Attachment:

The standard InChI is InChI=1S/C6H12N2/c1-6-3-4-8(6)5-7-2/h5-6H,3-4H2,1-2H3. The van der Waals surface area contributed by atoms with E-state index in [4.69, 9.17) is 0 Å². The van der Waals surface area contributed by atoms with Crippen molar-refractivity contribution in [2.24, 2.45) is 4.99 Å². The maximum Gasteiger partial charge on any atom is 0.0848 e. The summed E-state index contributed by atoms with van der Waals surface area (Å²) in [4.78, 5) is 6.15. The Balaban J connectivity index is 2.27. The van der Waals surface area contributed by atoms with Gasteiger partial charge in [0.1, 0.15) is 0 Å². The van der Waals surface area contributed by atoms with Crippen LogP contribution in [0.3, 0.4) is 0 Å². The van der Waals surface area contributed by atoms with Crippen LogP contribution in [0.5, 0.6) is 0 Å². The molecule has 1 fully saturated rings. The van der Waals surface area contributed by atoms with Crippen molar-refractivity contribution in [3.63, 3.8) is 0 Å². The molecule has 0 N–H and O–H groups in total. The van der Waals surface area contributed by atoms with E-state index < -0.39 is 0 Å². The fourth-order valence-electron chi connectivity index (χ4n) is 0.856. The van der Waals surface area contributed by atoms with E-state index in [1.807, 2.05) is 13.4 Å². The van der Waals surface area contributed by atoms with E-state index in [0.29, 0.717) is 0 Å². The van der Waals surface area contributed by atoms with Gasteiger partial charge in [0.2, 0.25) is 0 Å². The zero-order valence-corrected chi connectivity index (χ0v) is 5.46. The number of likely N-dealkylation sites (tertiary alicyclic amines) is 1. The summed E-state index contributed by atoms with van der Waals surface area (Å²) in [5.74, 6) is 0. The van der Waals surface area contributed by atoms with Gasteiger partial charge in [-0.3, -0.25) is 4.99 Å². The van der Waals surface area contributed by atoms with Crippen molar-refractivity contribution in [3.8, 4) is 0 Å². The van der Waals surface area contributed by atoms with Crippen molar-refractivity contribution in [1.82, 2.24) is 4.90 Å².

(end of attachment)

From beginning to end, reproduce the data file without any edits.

The standard InChI is InChI=1S/C6H12N2/c1-6-3-4-8(6)5-7-2/h5-6H,3-4H2,1-2H3. The van der Waals surface area contributed by atoms with E-state index in [4.69, 9.17) is 0 Å². The van der Waals surface area contributed by atoms with Crippen molar-refractivity contribution in [2.24, 2.45) is 4.99 Å². The maximum Gasteiger partial charge on any atom is 0.0848 e. The summed E-state index contributed by atoms with van der Waals surface area (Å²) in [4.78, 5) is 6.15. The Balaban J connectivity index is 2.27. The van der Waals surface area contributed by atoms with Gasteiger partial charge in [0.1, 0.15) is 0 Å². The van der Waals surface area contributed by atoms with Crippen LogP contribution in [0.3, 0.4) is 0 Å². The van der Waals surface area contributed by atoms with Crippen LogP contribution in [0.5, 0.6) is 0 Å². The molecule has 1 fully saturated rings. The van der Waals surface area contributed by atoms with Crippen molar-refractivity contribution in [3.63, 3.8) is 0 Å². The molecule has 0 N–H and O–H groups in total. The van der Waals surface area contributed by atoms with E-state index < -0.39 is 0 Å². The fourth-order valence-electron chi connectivity index (χ4n) is 0.856. The van der Waals surface area contributed by atoms with E-state index in [1.807, 2.05) is 13.4 Å². The van der Waals surface area contributed by atoms with E-state index in [0.29, 0.717) is 0 Å². The van der Waals surface area contributed by atoms with Gasteiger partial charge in [0.2, 0.25) is 0 Å². The zero-order valence-corrected chi connectivity index (χ0v) is 5.46. The number of likely N-dealkylation sites (tertiary alicyclic amines) is 1. The summed E-state index contributed by atoms with van der Waals surface area (Å²) in [5.74, 6) is 0. The van der Waals surface area contributed by atoms with Gasteiger partial charge in [-0.3, -0.25) is 4.99 Å². The van der Waals surface area contributed by atoms with Crippen molar-refractivity contribution in [3.8, 4) is 0 Å². The van der Waals surface area contributed by atoms with Crippen molar-refractivity contribution in [1.82, 2.24) is 4.90 Å².